Buy print
 
 
The journal has been published since 1988. It was established at the initiative of the Nofer Institute of Occupational Medicine in Łódź
Editor-in-Chief: Prof. Konrad Rydzyński, Nofer Institute of Occupational Medicine, Łódź, Poland
1.081
IF5
 
0.780
IF
 
20
MNiSW
 
148.99
ICV
 
 
 
 
ORIGINAL PAPER
 
 

Prevalence and socio-demographic correlates of daily cigarette smoking in Poland: Results from the Global Adult Tobacco Survey (2009–2010)

Dorota Kaleta 1, 2  ,  
 
1
Department of Preventive Medicine, Medical University of Łódź, Łódź, Poland
2
Department of Preventive Medicine, Medical University of Łódź, Żeligowskiego7/9, 90-752, Łódź, Poland
3
Department of Work Physiology and Ergonomics, Nofer Institute of Occupational Medicine, Łódź, Poland
4
Public Health Faculty, Medical University of Łódź, Łódź, Poland
5
Ministry of Health, Warszawa, Poland
Int J Occup Med Environ Health 2012;25(2):126–136
KEYWORDS:
ABSTRACT:
Objectives: The aim of the study was to evaluate the prevalence and socio-demographic correlates of daily cigarette smoking among adults in Poland. Materials and Methods: A nationally representative household study was implemented between 2009 and 2010 to explore smoking pattern among the population aged 15 years and older. The smoking status and socio-demographic data were determined based on the Global Adult Tobacco Survey (GATS) questionnaire. Out of the 14 000 households selected for the survey, 7840 sampled persons completed the interviews, including 2162 respondents who declared daily smoking of cigarettes. Logistic regression models were applied to assess factors related to daily cigarette smoking. Results: Over 33% of men and 21% of women (p < 0.01) reported tobacco smoking on a daily basis. The significantly higher risk of smoking on a daily basis was observed among the male and female 20–59 years of age compared to the 60 or older population (p < 0.05). For men and women with the lower educational (primary/vocational/secondary) level, the risk of smoking was significantly higher than for the subjects with university degree (p < 0.05). The unemployed men smoked daily significantly more frequently than the employed ones (OR = 1.8; 95% CI: 1.4–2.4). This association was not observed among women (p > 0.05). The residents of urban areas smoked significantly more frequently than people living in rural settings (p < 0.05). Conclusions: Actions to tackle socio-economic inequalities in smoking need to be intensified. The antismoking efforts should be focused on the population of Poles at large and people with lower educational levels, unemployed men, and residents of large urban settings in particular. The tobacco control interventions should also address the population of women at reproductive age.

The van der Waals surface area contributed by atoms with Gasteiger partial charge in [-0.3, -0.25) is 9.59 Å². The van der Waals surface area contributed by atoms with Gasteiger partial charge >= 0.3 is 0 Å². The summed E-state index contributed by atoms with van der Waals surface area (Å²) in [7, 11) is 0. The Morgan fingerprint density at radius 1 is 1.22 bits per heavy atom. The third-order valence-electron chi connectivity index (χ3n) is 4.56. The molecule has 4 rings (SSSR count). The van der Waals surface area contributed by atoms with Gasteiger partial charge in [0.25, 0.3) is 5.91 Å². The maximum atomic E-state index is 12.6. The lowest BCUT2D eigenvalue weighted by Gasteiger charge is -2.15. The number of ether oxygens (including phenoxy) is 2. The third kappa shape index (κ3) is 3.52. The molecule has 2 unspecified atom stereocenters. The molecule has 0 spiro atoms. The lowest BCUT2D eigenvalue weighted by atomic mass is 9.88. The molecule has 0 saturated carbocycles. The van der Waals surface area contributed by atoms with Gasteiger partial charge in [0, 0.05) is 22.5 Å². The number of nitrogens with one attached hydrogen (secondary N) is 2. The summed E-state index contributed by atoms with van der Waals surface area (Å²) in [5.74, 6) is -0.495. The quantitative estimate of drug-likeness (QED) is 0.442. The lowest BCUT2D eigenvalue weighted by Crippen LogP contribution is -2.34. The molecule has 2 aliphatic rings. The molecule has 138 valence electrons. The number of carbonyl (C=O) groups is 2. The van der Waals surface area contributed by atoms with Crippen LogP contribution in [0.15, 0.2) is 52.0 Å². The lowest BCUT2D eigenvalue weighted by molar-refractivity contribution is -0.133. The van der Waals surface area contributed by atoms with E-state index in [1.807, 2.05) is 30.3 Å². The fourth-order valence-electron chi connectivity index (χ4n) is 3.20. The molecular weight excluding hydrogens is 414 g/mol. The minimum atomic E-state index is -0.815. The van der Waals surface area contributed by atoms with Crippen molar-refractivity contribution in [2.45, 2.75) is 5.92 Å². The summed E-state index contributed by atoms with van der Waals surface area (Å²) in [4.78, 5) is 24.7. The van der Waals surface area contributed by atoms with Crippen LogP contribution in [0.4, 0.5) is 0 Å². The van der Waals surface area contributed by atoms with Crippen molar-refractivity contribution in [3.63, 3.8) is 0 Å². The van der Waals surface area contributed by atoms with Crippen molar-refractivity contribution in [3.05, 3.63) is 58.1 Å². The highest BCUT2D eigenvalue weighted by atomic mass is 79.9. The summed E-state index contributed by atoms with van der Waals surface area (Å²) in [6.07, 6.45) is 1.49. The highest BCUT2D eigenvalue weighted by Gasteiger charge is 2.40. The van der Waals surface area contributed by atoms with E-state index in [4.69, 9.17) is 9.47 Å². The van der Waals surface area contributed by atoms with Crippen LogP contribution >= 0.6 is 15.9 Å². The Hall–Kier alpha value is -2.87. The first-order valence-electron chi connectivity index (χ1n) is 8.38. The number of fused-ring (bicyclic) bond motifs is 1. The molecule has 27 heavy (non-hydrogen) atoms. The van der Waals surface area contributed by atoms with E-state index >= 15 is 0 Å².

eISSN:1896-494X
ISSN:1232-1087